We talk a lot about social media marketing - using social networks like Facebook and Twitter to market brands and drive traffic to sites. There is no question that these can be effective tools for doing both of these things.

As time goes on, it may become helpful or perhaps even necessary to use these tools for actual e-commerce. The common thinking behind social media marketing is that you don't want to be too sales-pitchy in your conversations, and in some ways that is still very true. However, while social media is largely about conversations, it's not only about conversations.

As time progresses, social media becomes a lot of things to a lot of people. We've reached the point where social networks are simply "where we hang out" online. People are not only having conversations. They're sharing pictures. They're playing games. They're looking for information. They're using social networks to help them make purchase decisions. Sometimes this is through conversation. Sometimes it's as simple as being a fan of a brand's Facebook page and receiving timely updates.
Facebook has virtual currency, and is starting to open up possibilities for transactions for physical goods. Facebook Connect has just been made easier for webmasters to implement on their sites. That's huge. As people spend much of their time on Facebook, they are pretty much relinquishing a certain amount of trust to the social network, whether they realize it or not (and whether they should be or not, but that's another issue).

If your site is plugged into Facebook via Facebook Connect, and they can log in to your site to make purchases just by being logged into Facebook, they may not find themselves as concerned with security issues. Security concerns have long hindered the true potential of e-commerce, and as a result, plenty of trustworthy e-commerce sites have likely missed out on tons of sales, just because of the distrust of the method of purchasing in general.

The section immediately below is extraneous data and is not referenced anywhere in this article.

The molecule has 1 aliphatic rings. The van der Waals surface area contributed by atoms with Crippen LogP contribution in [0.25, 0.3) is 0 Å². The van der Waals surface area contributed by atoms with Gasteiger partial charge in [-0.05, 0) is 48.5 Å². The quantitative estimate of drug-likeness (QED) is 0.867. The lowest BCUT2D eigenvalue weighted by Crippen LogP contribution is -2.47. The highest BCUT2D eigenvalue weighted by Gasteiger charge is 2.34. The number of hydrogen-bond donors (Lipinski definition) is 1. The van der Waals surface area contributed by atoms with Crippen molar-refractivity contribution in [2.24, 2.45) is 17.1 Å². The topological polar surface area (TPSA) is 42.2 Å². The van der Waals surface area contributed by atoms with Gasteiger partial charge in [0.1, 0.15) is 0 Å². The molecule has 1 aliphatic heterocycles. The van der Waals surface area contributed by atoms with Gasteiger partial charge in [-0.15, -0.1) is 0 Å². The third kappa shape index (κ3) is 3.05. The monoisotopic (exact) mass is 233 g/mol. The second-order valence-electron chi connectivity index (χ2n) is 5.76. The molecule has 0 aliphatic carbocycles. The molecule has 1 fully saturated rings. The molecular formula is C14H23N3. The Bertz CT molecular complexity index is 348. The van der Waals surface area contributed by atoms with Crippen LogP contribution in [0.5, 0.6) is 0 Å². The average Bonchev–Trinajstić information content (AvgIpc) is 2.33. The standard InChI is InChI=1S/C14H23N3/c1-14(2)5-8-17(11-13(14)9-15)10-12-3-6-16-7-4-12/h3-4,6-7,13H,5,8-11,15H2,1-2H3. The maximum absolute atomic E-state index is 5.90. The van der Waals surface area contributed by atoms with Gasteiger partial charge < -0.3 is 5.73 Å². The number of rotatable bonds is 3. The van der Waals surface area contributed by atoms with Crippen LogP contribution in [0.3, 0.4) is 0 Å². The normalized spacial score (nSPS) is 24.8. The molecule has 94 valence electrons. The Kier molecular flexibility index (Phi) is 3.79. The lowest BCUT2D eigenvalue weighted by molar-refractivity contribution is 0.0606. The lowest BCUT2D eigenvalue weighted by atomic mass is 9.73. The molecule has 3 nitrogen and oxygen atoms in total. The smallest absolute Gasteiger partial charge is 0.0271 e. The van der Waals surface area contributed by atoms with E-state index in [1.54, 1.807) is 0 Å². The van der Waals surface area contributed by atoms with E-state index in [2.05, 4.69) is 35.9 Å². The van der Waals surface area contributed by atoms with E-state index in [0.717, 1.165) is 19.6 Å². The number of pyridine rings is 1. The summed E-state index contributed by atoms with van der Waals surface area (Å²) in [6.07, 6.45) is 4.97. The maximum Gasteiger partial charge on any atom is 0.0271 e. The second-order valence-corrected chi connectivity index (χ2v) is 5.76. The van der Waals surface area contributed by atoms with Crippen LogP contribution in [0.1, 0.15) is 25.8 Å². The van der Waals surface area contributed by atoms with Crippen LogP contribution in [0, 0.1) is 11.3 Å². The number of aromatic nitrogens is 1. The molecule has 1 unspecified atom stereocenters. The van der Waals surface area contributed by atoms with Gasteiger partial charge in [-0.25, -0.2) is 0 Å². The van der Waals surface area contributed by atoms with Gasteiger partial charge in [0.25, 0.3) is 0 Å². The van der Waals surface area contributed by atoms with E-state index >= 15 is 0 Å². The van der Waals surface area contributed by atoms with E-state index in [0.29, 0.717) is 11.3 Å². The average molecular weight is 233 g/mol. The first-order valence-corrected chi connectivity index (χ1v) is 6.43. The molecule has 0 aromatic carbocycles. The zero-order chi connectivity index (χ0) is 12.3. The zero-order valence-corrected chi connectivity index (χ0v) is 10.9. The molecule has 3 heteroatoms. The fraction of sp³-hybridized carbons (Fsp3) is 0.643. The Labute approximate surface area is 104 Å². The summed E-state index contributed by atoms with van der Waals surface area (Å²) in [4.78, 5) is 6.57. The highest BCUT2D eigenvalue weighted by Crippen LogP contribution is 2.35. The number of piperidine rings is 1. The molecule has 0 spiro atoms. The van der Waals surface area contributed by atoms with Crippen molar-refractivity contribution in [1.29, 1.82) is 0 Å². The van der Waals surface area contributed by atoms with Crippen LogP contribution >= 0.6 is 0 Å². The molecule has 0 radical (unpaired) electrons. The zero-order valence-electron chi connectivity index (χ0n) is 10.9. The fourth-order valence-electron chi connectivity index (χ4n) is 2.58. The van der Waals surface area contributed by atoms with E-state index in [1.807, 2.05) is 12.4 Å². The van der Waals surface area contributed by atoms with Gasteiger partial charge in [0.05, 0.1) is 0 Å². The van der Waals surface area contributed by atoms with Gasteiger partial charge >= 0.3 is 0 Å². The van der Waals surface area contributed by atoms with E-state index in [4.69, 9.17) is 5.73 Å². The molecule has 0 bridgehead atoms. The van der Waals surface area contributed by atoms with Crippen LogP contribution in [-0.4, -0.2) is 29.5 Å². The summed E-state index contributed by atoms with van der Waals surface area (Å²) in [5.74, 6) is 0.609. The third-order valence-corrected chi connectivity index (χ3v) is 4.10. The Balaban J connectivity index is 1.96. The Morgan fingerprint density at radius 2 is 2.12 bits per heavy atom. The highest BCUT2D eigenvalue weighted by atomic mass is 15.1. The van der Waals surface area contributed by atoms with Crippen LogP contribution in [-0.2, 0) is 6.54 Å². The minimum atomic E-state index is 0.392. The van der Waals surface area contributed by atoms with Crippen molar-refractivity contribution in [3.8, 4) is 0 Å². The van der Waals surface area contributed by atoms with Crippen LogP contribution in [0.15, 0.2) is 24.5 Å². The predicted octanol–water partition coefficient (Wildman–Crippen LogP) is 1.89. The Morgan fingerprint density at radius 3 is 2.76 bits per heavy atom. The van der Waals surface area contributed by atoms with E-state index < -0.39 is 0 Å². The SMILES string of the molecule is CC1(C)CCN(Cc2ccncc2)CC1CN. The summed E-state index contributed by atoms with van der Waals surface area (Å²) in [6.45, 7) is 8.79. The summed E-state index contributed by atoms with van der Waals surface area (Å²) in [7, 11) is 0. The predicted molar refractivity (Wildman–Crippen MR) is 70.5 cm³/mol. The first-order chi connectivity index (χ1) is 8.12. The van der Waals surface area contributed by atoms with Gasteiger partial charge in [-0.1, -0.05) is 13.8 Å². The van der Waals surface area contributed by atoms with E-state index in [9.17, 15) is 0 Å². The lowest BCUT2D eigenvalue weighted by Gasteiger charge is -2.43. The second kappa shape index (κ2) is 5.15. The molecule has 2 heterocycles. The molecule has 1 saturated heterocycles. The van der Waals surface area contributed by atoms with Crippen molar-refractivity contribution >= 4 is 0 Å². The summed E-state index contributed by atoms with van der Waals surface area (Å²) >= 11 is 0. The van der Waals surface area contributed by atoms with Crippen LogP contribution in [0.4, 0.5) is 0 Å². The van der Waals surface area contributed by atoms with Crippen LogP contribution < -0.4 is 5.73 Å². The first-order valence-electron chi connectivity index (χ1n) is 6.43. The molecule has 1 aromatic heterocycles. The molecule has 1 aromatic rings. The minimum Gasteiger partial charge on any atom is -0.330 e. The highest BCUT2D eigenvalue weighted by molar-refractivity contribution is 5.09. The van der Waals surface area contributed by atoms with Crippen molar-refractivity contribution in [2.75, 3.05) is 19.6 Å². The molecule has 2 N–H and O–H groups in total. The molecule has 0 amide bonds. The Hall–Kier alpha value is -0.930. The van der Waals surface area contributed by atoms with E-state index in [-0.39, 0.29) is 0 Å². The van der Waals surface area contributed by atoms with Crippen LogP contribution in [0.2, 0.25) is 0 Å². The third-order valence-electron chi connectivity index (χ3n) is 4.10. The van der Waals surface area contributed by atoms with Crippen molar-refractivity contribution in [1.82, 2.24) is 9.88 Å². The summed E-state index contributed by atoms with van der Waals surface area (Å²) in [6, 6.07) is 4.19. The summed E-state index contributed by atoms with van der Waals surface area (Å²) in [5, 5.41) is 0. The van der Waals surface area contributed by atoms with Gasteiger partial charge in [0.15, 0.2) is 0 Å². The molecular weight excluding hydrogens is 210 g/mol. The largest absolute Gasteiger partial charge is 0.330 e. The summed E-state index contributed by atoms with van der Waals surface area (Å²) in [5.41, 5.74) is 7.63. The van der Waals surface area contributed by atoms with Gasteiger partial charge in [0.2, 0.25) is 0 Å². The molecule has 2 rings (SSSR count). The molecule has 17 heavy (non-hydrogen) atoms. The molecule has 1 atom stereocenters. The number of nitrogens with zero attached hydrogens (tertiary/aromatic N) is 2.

Now I'm not saying that Facebook Connect is a sign of security. In fact, some might even suggest that it damages security, simply based on the fact that Facebook is often associated with security issues. I'm just saying, users are always signed in to Facebook anyway, and if they see your site is connected with Facebook, they may have no problems signing in with their Facebook info.
"Facebook Connect would allow you to go to a Website like Dell.com and authenticate yourself using your Facebook profile, allow your identity to be known and access your friends so you could spark up a chat," says Paul Dunay, Global Managing Dir. of Services, Social Marketing with Avaya in an interview with eMarketer. "So I could say, 'Hey, Jeff, I’m looking at this new fancy laptop or this netbook. I heard you bought something. Would you recommend this to me?'

"So you could almost take your friends shopping with you. That is the potential with this example," he adds. "We're in a period now where we’re all starting to get comfortable with Twitter and get comfortable with using Facebook and LinkedIn and a lot of these other tools, and now we’re about to expand."

You want to stay relevant in real-time searches to stay current in people's minds as well. It's simple branding. That doesn't mean you have to send out excessive tweets promoting your product. It is information that Twitterers often seek, and by simply discussing information, you're brand is still visible, even if that information isn't directly related to your brand.

What role do you think social media will play in e-commerce in the future?


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